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Important Terms, People, and Events

Important Terms, People, and Events

Important Terms, People, and Events

Important Terms, People, and Events

Important Terms, People, and Events

Important Terms, People, and Events


Abolitionist Movement  -   · A social movement organized in the North to abolish the institution of slavery, upon which the economy of the South depended. The movement gained most of its influence during the three decades preceding the Civil War.
Assonant rhyme  -   · Repetition of related vowel sounds, or the rhyming of vowels rather than whole words. Dickinson often used assonant rhyme in her poetry in order to retain the most apt word choices for her meanings, rather than picking two words that rhymed but did not convey meaning most accurately.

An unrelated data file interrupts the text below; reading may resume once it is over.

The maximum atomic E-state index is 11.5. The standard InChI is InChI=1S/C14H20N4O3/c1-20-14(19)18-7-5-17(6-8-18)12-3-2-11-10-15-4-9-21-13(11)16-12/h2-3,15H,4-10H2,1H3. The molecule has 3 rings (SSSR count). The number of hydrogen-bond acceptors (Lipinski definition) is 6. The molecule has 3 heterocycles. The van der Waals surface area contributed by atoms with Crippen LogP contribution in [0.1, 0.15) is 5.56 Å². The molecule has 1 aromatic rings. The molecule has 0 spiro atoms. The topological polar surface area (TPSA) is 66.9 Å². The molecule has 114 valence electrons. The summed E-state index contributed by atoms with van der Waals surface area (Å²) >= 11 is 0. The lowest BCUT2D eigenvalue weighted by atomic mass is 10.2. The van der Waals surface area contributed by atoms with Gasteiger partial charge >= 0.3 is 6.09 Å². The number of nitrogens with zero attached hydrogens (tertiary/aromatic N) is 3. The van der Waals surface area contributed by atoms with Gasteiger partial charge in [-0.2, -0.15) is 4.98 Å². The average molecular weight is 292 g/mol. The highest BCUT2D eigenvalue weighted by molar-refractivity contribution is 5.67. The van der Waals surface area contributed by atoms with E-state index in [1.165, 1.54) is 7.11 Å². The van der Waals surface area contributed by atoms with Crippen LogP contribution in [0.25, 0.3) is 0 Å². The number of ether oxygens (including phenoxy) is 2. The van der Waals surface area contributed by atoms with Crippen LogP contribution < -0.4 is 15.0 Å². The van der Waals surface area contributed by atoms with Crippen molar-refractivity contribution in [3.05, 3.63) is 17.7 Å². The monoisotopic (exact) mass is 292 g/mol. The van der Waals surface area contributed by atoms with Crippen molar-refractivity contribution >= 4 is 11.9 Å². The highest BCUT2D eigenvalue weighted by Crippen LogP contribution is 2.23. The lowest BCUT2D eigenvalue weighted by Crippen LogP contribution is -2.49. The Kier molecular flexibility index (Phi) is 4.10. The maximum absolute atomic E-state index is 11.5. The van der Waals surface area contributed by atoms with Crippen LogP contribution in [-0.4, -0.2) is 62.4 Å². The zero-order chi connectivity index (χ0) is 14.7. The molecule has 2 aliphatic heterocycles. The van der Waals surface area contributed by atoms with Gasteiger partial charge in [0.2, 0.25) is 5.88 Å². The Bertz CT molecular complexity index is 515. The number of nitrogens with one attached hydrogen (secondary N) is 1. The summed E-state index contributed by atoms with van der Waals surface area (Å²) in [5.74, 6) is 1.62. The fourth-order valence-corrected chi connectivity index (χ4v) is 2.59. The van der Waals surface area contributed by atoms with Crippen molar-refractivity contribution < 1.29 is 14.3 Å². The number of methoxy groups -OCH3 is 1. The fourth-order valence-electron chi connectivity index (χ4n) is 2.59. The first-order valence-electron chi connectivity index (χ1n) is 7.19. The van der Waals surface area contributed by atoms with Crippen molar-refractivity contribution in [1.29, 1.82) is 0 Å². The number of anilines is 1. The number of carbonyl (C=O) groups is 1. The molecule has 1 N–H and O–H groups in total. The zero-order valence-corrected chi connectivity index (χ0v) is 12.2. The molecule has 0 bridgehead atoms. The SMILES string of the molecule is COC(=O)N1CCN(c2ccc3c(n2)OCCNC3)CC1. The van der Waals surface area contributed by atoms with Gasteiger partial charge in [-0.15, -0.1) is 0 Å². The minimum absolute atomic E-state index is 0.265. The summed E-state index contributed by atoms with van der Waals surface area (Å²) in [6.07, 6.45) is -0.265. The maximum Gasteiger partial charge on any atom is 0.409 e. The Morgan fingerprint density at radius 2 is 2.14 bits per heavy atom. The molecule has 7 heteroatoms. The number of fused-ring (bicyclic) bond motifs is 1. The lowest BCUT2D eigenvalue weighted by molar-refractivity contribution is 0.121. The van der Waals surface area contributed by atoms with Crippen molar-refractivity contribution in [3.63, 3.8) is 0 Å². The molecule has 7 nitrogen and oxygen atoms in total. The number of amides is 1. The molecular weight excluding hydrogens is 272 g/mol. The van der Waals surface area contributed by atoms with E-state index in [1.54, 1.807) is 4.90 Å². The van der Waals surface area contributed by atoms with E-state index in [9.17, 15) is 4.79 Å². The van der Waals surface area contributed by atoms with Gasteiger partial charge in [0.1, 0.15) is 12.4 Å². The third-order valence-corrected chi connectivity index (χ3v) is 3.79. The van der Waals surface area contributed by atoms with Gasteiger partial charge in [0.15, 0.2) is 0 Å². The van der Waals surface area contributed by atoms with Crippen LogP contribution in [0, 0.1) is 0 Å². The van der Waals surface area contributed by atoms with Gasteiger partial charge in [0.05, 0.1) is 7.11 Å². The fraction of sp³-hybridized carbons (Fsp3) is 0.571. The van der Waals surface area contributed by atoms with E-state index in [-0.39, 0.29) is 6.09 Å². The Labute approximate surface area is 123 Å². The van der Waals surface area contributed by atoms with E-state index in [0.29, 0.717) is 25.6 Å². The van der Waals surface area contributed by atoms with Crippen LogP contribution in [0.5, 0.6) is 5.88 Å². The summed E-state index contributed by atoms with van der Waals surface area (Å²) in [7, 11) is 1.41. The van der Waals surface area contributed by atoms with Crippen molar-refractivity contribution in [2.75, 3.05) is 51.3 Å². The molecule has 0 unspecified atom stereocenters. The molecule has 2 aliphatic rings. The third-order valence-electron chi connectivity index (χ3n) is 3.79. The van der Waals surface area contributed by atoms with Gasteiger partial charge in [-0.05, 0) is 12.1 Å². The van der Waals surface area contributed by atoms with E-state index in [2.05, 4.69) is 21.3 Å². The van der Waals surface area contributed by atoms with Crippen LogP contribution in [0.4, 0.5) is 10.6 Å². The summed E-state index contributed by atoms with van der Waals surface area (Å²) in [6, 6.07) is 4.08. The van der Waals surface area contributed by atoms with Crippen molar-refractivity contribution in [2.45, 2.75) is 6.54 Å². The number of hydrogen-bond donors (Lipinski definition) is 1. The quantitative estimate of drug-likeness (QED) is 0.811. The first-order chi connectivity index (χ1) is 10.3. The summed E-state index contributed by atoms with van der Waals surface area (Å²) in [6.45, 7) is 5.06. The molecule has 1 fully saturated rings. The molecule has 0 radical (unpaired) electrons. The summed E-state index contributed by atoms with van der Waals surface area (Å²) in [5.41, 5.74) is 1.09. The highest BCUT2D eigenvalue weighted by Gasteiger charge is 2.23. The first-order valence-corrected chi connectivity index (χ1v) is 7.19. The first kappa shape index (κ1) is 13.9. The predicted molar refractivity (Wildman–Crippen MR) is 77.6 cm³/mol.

Congregationalism  -   · The type of Protestantism that the Dickinsons practiced in their Amherst church. It differs from other kinds of Protestantism because of its organization–it allows each congregation control over its own affairs, rather than centralizing power. It holds to the principle that God is the true head of each church, not a bishop or other religious leader.
The Great Revival  -   · A religious movement that swept New England around 1850. A renewal of religious conviction and activity, it mandated a recommitment to Jesus Christ and the tenets of Christianity. The movement boosted the temperance cause.
Temperance -   · An organized effort that culminated in Prohibition, its great success. The Temperance movement urged people to abstain from drinking alcohol. Temperance was a political as well as a social issue, since proponents of Temperance sought government control over liquor, not just licensing.